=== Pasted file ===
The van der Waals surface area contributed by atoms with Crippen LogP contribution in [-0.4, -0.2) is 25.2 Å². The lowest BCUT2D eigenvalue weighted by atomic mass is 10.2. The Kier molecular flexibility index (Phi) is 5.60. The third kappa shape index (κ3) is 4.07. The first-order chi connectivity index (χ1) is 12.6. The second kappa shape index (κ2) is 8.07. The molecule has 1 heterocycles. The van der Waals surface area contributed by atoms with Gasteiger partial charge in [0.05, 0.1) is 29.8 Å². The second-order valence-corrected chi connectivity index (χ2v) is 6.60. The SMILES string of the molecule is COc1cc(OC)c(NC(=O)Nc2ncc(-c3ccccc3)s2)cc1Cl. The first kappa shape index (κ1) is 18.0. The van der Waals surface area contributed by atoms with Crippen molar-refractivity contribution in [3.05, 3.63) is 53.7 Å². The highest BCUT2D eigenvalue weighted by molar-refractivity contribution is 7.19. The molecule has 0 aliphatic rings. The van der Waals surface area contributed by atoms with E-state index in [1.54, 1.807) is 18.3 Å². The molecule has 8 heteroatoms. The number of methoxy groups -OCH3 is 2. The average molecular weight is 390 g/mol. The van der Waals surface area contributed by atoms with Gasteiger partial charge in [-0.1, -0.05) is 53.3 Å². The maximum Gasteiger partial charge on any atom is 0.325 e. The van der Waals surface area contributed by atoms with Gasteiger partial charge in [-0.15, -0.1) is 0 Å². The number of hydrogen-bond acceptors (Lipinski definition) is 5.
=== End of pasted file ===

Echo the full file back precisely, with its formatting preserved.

The van der Waals surface area contributed by atoms with Crippen LogP contribution in [-0.4, -0.2) is 25.2 Å². The lowest BCUT2D eigenvalue weighted by atomic mass is 10.2. The Kier molecular flexibility index (Phi) is 5.60. The third kappa shape index (κ3) is 4.07. The first-order chi connectivity index (χ1) is 12.6. The second kappa shape index (κ2) is 8.07. The molecule has 1 heterocycles. The van der Waals surface area contributed by atoms with Gasteiger partial charge in [0.05, 0.1) is 29.8 Å². The second-order valence-corrected chi connectivity index (χ2v) is 6.60. The SMILES string of the molecule is COc1cc(OC)c(NC(=O)Nc2ncc(-c3ccccc3)s2)cc1Cl. The first kappa shape index (κ1) is 18.0. The van der Waals surface area contributed by atoms with Crippen molar-refractivity contribution in [3.05, 3.63) is 53.7 Å². The highest BCUT2D eigenvalue weighted by molar-refractivity contribution is 7.19. The molecule has 0 aliphatic rings. The van der Waals surface area contributed by atoms with E-state index in [1.54, 1.807) is 18.3 Å². The molecule has 8 heteroatoms. The number of methoxy groups -OCH3 is 2. The average molecular weight is 390 g/mol. The van der Waals surface area contributed by atoms with Gasteiger partial charge in [-0.1, -0.05) is 53.3 Å². The maximum Gasteiger partial charge on any atom is 0.325 e. The van der Waals surface area contributed by atoms with Gasteiger partial charge in [-0.15, -0.1) is 0 Å². The number of hydrogen-bond acceptors (Lipinski definition) is 5.